Revelations like these are few and far between. When the authors try to add substance to the book, the results often feel slipshod. In the final chapter, on moviegoers from the British colonies, the word “communities” appears eight times in two paragraphs – nine if you count “community” as well. The communities they’re referring to, of course, are communities of colour, and the immigrants they interview offer a surprisingly sunny portrait of British cinemagoing in the era of Enoch Powell. A Nigerian man recalls idealizing Sean Connery. A Pakistani accountant remembers bonding with other South Asians at a London film club that, on some weekends, attracted as many as 500 people to its Bollywood screenings. Perhaps for this reason the authors add an aside of their own at the end of the final paragraph: “However, all these changes took place under the shadow of a generally racist culture in which cinema-going at best could offer only a temporary respite from the everyday realities of intolerance and prejudice.” Like many such statements made throughout the book, it’s meant not to inform the reader but to protect the authors, pre-empting any criticism that they might be lacking in racial consciousness.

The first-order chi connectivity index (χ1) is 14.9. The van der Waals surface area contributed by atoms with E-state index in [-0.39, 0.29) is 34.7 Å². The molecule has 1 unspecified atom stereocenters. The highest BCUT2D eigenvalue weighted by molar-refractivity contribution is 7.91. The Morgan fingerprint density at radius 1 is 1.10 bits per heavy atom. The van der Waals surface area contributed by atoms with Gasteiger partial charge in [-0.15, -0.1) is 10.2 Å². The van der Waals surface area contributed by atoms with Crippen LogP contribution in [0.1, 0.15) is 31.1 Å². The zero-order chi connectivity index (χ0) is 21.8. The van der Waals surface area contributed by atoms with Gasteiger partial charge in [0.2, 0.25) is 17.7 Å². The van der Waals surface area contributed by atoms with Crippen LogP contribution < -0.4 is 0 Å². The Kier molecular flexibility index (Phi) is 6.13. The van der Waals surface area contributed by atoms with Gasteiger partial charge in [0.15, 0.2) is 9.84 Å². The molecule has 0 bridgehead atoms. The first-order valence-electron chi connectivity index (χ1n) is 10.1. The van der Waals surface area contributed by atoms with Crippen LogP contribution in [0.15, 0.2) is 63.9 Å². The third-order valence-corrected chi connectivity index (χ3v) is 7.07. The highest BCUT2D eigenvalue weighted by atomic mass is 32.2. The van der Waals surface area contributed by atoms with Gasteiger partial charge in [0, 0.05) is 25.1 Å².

Jon Lewis’s Road Trip to Nowhere Suffers from a similar problem. One senses that Lewis fears nothing so much as the thought that someone might confuse him for a conservative. Slim chance of that. Although his subject is 1960s cinema, his book teems with the language of the modern left: “white privilege”, “social mobility”, “social and racial justice”. “Let’s be frank”, he declares, more or less out of the blue, “Kazan was never a good guy.” Kazan, of course, is Elia Kazan, the director of East of Eden (1955), who named names before the House Committee on Un-American Activities in 1952. It’s only a hit-and-run comment, but it illustrates Lewis’s biggest weakness as a writer: he can’t stay on track. Road Trip to Nowhere is ostensibly about stars such as Jean Seberg, Dennis Hopper and Mark Frechette, whose careers became mired in the chaos of the counterculture, but the narrative means so much that the title could be self-referential. Why does Lewis dwell on Jane Fonda, a star who continues to shine to this day, while ignoring her brother, Peter, who shot to fame with Easy Rider – probably the biggest countercultural film of the 1960s – but spent the next twenty years on a downward slide? Lewis also, strangely, has nothing to say about Sue Lyon, the star of Lolita (1962), whose career never recovered after she married a convicted murderer while he was still in prison, or James Fox, one of Britain’s hottest young actors in the 1960s, who took ten years off to evangelize door-to-door for a Christian sec. Many of the subjects he discusses instead – Daria Halprin, Christopher Jones, Dolores Hart – had comparatively unremarkable careers.